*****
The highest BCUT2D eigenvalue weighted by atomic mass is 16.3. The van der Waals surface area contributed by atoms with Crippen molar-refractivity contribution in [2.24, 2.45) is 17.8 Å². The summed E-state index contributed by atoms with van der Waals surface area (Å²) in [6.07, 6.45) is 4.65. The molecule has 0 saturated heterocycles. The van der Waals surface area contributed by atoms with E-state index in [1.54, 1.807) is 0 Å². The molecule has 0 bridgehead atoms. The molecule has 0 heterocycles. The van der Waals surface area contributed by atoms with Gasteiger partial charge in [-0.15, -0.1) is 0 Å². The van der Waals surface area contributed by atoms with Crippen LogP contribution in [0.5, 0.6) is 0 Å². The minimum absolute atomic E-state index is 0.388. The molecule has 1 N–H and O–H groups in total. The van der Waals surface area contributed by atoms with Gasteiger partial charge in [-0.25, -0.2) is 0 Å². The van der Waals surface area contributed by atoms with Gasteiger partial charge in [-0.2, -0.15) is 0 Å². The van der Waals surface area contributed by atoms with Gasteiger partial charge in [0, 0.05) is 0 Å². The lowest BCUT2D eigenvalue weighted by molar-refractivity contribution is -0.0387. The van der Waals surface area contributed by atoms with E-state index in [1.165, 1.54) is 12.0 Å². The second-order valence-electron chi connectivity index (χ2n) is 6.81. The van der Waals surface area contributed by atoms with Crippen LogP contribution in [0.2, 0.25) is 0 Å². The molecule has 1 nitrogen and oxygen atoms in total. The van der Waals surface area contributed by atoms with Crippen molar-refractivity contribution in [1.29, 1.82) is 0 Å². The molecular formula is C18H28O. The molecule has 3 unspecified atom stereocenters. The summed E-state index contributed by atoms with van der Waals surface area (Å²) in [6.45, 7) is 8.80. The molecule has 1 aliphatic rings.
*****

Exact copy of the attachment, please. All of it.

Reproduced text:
The highest BCUT2D eigenvalue weighted by atomic mass is 16.3. The van der Waals surface area contributed by atoms with Crippen molar-refractivity contribution in [2.24, 2.45) is 17.8 Å². The summed E-state index contributed by atoms with van der Waals surface area (Å²) in [6.07, 6.45) is 4.65. The molecule has 0 saturated heterocycles. The van der Waals surface area contributed by atoms with E-state index in [1.54, 1.807) is 0 Å². The molecule has 0 bridgehead atoms. The molecule has 0 heterocycles. The van der Waals surface area contributed by atoms with Gasteiger partial charge in [-0.15, -0.1) is 0 Å². The van der Waals surface area contributed by atoms with Crippen LogP contribution in [0.5, 0.6) is 0 Å². The minimum absolute atomic E-state index is 0.388. The molecule has 1 N–H and O–H groups in total. The van der Waals surface area contributed by atoms with Gasteiger partial charge in [-0.25, -0.2) is 0 Å². The van der Waals surface area contributed by atoms with Gasteiger partial charge in [-0.2, -0.15) is 0 Å². The van der Waals surface area contributed by atoms with Gasteiger partial charge in [0, 0.05) is 0 Å². The lowest BCUT2D eigenvalue weighted by molar-refractivity contribution is -0.0387. The van der Waals surface area contributed by atoms with E-state index in [1.165, 1.54) is 12.0 Å². The second-order valence-electron chi connectivity index (χ2n) is 6.81. The van der Waals surface area contributed by atoms with Crippen LogP contribution in [0.2, 0.25) is 0 Å². The molecule has 1 nitrogen and oxygen atoms in total. The van der Waals surface area contributed by atoms with Crippen molar-refractivity contribution in [1.29, 1.82) is 0 Å². The molecular formula is C18H28O. The molecule has 3 unspecified atom stereocenters. The summed E-state index contributed by atoms with van der Waals surface area (Å²) in [6.45, 7) is 8.80. The molecule has 1 aliphatic rings.